In the Central African republic, Father Aurelio Gazzera, a Carmelite missionary, parish priest of Bozoum and head of the diocesan Caritas office, decided to organise a trip to meet those in charge of ten parishes to explain to them how to handle a possible Covid-19 epidemic. “In each parish – Father Aurelio explains – we held a meeting (observing social distancing and the numerical regulations), during which we explained the disease (symptoms, precautions, contagion and risks), encouraging everyone to take this problem seriously. We then got organised, as Christians and members of Caritas, to ensure that the weakest (the elderly, the poor, the sick and the disabled) were provided with assistance and food. Unfortunately, it will not be easy to stop this virus. People here live outdoors. It is necessary for them to go outside to get what they need for their families.“The Central African Republic is a country on its knees. For seven years it has been in the throes of a civil war which, despite peace accords, continues causing violence and political instability. In this already precarious context, the spread of the virus can only bring civil society down even more, claiming many victims and causing price rises for basic foodstuffs (rice, cooking oil, tomatoes) and other necessities (soap, gloves, masks and bleach).
However, it is not possible to carry out such sensitisation action everywhere. In some countries, COVID-19 is not even mentioned. “In Eritrea, officially, there are no cases – notes Abba Mussie Zerai, a priest of Asmara eparchy – In truth, we are not sure whether the virus has reached this country or not. We fear an epidemic. There is the danger that it may spread in the overcrowded prisons and military training camps. The public health structures would not be able to manage the situation if the virus were to spread. The private hospitals and clinics, the only ones that are efficient, were commandeered in recent months by the authorities. What sort of assistance can they offer the citizens?”.
“The fear of dying of hunger is greater than the fear of the virus and my community is in danger of succumbing”. Sister Enza Guccione, an Italian missionary in Nigeria, lives on a small island in the middle of the River Niger. “ We are in the middle of the river, suspended between life and death, subject to events we cannot control », says the religious, foundress of the Emmanuelle Family community, who has decided to dedicate her life to the least of the world.
“If death does not come through Covid-19, hunger will be the enemy number one to be defeated », Sister Enza declares. “The slogan ‘I am staying at home’ in places like Nigeria takes on another meaning. With the Covid-19 alert and the precautionary measures introduced by the local governments, we have entered a high-risk humanitarian phase. All the borders of the country are closed, and we are all too often forcibly told to stay inside our homes. The village is also closed within itself and we cannot go to the other bank of the river as the police there do not allow the boats to dock there and disembark their passengers. The whole market, including the part selling foodstuffs, lies beyond the river”, Sr. Enza says.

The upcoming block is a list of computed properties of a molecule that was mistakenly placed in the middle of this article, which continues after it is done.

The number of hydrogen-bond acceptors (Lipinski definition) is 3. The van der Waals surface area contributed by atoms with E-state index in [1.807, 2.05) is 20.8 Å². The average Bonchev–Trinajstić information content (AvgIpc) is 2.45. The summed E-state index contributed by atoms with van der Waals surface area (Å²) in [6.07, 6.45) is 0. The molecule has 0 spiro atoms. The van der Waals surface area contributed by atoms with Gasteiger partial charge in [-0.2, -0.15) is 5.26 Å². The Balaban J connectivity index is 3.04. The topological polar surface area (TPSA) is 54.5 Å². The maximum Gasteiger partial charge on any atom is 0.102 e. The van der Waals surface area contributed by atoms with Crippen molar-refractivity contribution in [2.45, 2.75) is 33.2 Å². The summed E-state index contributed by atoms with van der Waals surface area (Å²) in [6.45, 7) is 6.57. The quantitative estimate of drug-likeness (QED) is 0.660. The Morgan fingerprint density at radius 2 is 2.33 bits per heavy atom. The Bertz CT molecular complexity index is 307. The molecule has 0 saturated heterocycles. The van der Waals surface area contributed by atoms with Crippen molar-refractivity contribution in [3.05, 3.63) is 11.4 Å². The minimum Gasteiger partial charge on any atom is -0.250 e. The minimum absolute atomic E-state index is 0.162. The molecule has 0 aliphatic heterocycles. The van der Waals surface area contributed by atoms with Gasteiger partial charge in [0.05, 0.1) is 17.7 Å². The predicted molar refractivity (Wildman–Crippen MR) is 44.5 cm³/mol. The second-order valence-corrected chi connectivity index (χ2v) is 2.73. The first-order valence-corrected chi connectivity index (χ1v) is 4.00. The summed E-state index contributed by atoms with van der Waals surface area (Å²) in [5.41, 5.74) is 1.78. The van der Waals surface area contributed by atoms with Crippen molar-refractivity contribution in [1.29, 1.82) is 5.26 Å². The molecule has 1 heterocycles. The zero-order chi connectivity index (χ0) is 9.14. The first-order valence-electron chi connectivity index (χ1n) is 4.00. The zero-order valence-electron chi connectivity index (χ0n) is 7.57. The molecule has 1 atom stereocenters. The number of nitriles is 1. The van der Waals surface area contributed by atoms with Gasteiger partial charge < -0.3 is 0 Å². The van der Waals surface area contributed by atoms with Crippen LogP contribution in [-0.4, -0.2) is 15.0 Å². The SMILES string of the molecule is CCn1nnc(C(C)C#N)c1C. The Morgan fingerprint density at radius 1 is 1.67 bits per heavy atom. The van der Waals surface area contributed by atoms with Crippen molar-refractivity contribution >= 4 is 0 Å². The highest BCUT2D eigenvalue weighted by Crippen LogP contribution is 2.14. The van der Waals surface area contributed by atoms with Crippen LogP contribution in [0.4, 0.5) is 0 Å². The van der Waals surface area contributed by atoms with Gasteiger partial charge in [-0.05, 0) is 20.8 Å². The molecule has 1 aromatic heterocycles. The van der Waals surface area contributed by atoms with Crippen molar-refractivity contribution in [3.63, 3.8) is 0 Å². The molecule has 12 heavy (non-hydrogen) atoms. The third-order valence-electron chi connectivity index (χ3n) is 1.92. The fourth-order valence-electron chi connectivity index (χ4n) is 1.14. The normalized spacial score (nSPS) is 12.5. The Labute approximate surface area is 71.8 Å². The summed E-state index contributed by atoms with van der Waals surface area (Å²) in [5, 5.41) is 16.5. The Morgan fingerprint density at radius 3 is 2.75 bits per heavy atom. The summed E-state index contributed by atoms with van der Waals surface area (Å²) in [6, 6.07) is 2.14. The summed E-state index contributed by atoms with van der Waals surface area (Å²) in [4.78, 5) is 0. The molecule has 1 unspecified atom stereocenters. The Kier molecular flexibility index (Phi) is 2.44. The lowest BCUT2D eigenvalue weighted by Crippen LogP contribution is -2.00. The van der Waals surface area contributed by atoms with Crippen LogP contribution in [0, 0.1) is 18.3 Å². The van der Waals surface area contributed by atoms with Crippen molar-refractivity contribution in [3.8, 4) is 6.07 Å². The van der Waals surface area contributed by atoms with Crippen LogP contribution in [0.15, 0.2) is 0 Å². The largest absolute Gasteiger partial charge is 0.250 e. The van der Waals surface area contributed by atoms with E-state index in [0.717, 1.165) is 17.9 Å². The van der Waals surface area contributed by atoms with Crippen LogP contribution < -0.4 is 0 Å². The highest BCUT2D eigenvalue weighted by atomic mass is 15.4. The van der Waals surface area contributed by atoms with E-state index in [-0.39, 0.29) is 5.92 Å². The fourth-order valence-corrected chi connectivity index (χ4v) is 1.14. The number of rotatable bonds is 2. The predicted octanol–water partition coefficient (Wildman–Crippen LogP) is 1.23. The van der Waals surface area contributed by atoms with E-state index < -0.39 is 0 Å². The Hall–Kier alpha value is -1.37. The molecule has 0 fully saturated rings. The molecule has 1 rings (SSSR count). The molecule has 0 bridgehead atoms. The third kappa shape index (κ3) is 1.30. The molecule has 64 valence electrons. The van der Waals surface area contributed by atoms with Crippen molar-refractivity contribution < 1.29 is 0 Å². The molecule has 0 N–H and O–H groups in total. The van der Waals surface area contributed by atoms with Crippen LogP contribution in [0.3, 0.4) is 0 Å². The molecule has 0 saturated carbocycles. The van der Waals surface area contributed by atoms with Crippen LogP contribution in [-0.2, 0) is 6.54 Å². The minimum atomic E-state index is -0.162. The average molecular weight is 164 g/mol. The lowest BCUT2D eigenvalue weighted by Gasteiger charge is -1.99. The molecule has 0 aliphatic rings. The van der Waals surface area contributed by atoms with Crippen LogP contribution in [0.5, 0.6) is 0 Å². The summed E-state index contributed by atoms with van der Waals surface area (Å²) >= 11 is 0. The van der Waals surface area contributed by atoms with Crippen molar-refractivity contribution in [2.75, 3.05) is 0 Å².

“ Here we cannot afford to keep reserves of food – the religious continues – there is no electricity and no refrigerators but, most of all, the people live each day by earning something in the markets so whatever extra they had at home has been used up during the past three weeks of lockdown. Even medicine is becoming a problem. Medicine in the market beyond the river and in reserves is running out. What can we do? The police will not let us in, not even the Sisters. Nobody can go to the city from here. Yesterday, disturbances broke out in the surrounding villages causing some deaths and many injuries. Prices are sky-high. We are fighting an invisible enemy but another more dangerous enemy is on the loose: hunger! The lockdown, to be truthful, can only be tackled by those who have the economic resources to do so, a tiny minority. At this time, the only thing we can do is to pray harder to God.”
Missionary activity is seriously affected by the Covid-19 crisis. “ How can we be missionaries when we can no longer go out to meet people or even establish social contact with the population, as we have done in the past, to announce the Good News?” asks Father Donald Zagore, an Ivorian priest of the Society of African Missions. “It is a challenge we are facing and we have as yet no clear answer. The challenge of finding new ways of evangelising in this context today is the subject of deep reflection among missionaries, especially in rural areas “.
The Ivorian priest emphasises: “In this time of the coronavirus crisis, the family becomes the sacred place par excellence, where the mystery of God is received and lived. Christ became incarnate in a family, making the Holy Family the first domestic church”. “The African pastoral model today – the missionary explains – is still that of the small Christian community. “The tragedy of Covid-19 ought to make us more united with one another. Humanity will win this struggle only by involving itself in a strong dynamic of solidarity between scientific research, and material and spiritual support”, Fr. Zagore continues. “The isolation measures established by the government which include, among other things, the closure of the borders, must be strictly measures of medical prevention – the missionary emphasises – and they must not become methods that promote exclusion or stigmatisation. The Covid-19 pandemic must not become an area in which living together means the sacrifice of one’s identity, social breaks-up or increasingly exclusive nationalism. Today, we must concentrate on the essence of the problem which consists essentially in working and praying for a solution which can save humanity from this tragedy.
In the name of our faith, we must not allow evil to win out in the lives of people. God is more powerful than that”.
Concluding his reflection, the theologian repeats: “For Christianity without churches, the ecclesiological model of the family as a domestic church is still fundamental. A family built upon rock, upon Christ, is a precious gift to the universal Church and to all humanity. Everything has to be rebuilt according to the principle of the family itself”.
Meanwhile, many sisters are working in small rural hospitals in Africa as well as medical clinics, healthcare centres and mobile clinics providing education and medical assistance to those in need. (C.C.)